- Burton, Dorking, Glasgow
- £ Competitive + Benefits
Some of the most exciting infrastructure projects in the UK over the coming years are in rail.
- Recruiter: Frazer-Nash Consultancy Ltd
- Porton Down, Salisbury
- Competitive salaries
Information is everything. Use it to serve your country and help keep us safe.
- Recruiter: Dstl
- Birmingham, West Midlands
Our transport technology team in Birmingham is currently growing a highly skilled and customer-focused team to...
- Recruiter: Mott MacDonald
- Letchworth Garden City, Hertfordshire
We are an innovative, robust and fast growing business, whose main focus is to deliver continues improvement to existing products and offer new sol..
- Recruiter: Helmet Integrated Systems / Gentex Corporation
- Cumbernauld, Glasgow
- Grade: 6/7* £26,537 - £37,768*
Work as part of a growing dynamic team on a wide range of technical projects with particular emphasis on experimental validation and testing
- Recruiter: University of Strathclyde
- Great Dunmow, Essex
This High Voltage Engineer will provide design leadership for high voltage cable assemblies up to one megavolt.
- Recruiter: Essex X-Ray & Medical Equipment
- Southampton, Hampshire
- £45,271 to £49,207 per annum
Responsible for technical oversight and project management of internally and externally funded innovation centre projects.
- Recruiter: National Oceanographic Centre
- Machynlleth, Wales or Stirling, Scotland
- Developing 22,924.00 - £27,222.25 / Competent £28,655.00 - £32,953.25
The prime purpose of the role is to specify, deliver and commission PLC and SCADA systems for hydroelectric systems within financial and time budgets
- Recruiter: Dulas Ltd
- Peterborough, Cambridgeshire
Mott MacDonald's highly successful Water and Environment Unit is recruiting an electrical engineer....
- Recruiter: Mott MacDonald
- Cambridge, Cambridgeshire
Mott MacDonald's highly successful water business continues to win and deliver a fantastic amount of work....
- Recruiter: Mott MacDonald
Australia dumps plan to filter internet content
Australia's plan to filter internet content has been dropped
The Australian federal government has abandoned plans to enact legislation which would enable the implementation of a controversial mandatory national Internet filter, opting instead to apply a ban to accessing a finite list of websites.
The highly-contested, original plans – initiated in 2007 by then-PM Kevin Rudd – involved implementing a filter which would block access to websites deemed ‘RC’ (refused classification) such as those promoting extreme violence, rape or child abuse.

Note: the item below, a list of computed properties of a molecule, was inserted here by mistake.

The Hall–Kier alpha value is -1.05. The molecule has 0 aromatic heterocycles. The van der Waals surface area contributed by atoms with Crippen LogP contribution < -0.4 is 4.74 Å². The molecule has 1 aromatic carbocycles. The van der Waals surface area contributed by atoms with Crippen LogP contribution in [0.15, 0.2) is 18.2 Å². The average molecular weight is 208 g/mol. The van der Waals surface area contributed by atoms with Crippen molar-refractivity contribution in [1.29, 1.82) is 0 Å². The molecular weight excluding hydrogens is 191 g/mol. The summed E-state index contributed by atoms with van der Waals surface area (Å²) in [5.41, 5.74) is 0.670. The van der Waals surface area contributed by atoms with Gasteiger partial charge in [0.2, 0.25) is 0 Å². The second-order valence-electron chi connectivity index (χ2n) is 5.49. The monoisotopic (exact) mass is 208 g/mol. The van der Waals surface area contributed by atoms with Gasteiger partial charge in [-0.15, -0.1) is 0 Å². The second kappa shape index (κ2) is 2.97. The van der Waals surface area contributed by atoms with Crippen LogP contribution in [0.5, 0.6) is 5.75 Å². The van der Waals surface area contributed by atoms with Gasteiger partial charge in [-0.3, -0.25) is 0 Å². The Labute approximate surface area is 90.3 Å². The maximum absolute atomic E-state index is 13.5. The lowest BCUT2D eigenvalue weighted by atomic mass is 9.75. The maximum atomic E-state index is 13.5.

The real dangers of the plan, however, quickly became evident – what would be censored and who would control what was censored? Other criticisms inevitably followed concerning issues of transparency and accountability, and many said the plan was impractical and costly to carry out.
Experts argued that it would not even serve its purpose, as those who wanted to could bypass the technical aspects of Internet filtering in a process known as censorship circumvention while others would have access to innocuous sites blocked.
The plans also raised the alarm with international non-government organisation Reporters Without Borders, who added Australia to its list of ‘Countries under surveillance’ in 2009, where it appeared alongside more politically repressive countries like Tunisia and Egypt.
In its 2011 report on 'Internet Enemies', the organisation expressed “concern at the government’s readiness to create a repressive Internet filtering system which would be managed in a non-transparent manner by a government agency based on very broad criteria”.
Communications Minister Stephen Conroy today confirmed to Fairfax Media that the government will instead use a simpler approach and ban a finite blacklist of child abuse sites identified by Interpol, which is regularly updated.
Civil rights group Electronic Frontiers Australia (EFA) through its Open Internet campaign, was one of many that campaigned vigorously against the policy, instead advocating more proportionate technical responses.
“Top-down, one-size-fits-all approaches to dealing with these challenges, such as the government’s now-abandoned mandatory Internet filter, are not appropriate, nor likely to be effective in terms of outcomes or value for money,” the group claimed today.
Saudi Arabia and the United Arab Emirates (UAE) are among a number of countries who use national Internet filters, but they also publish detailed information about their practices. A notification is displayed to the user when attempting to access a blocked website.
In contrast, countries such as China send users a false error indication. China blocks access at the router level, preventing the user’s IP address from making further HTTP requests for a time, which appears to the user as time-out error with no explanation.
The European Court of Justice has previously ruled that Internet filtering undermines freedom of information, and as such Internet filtering is illegal under EU law.
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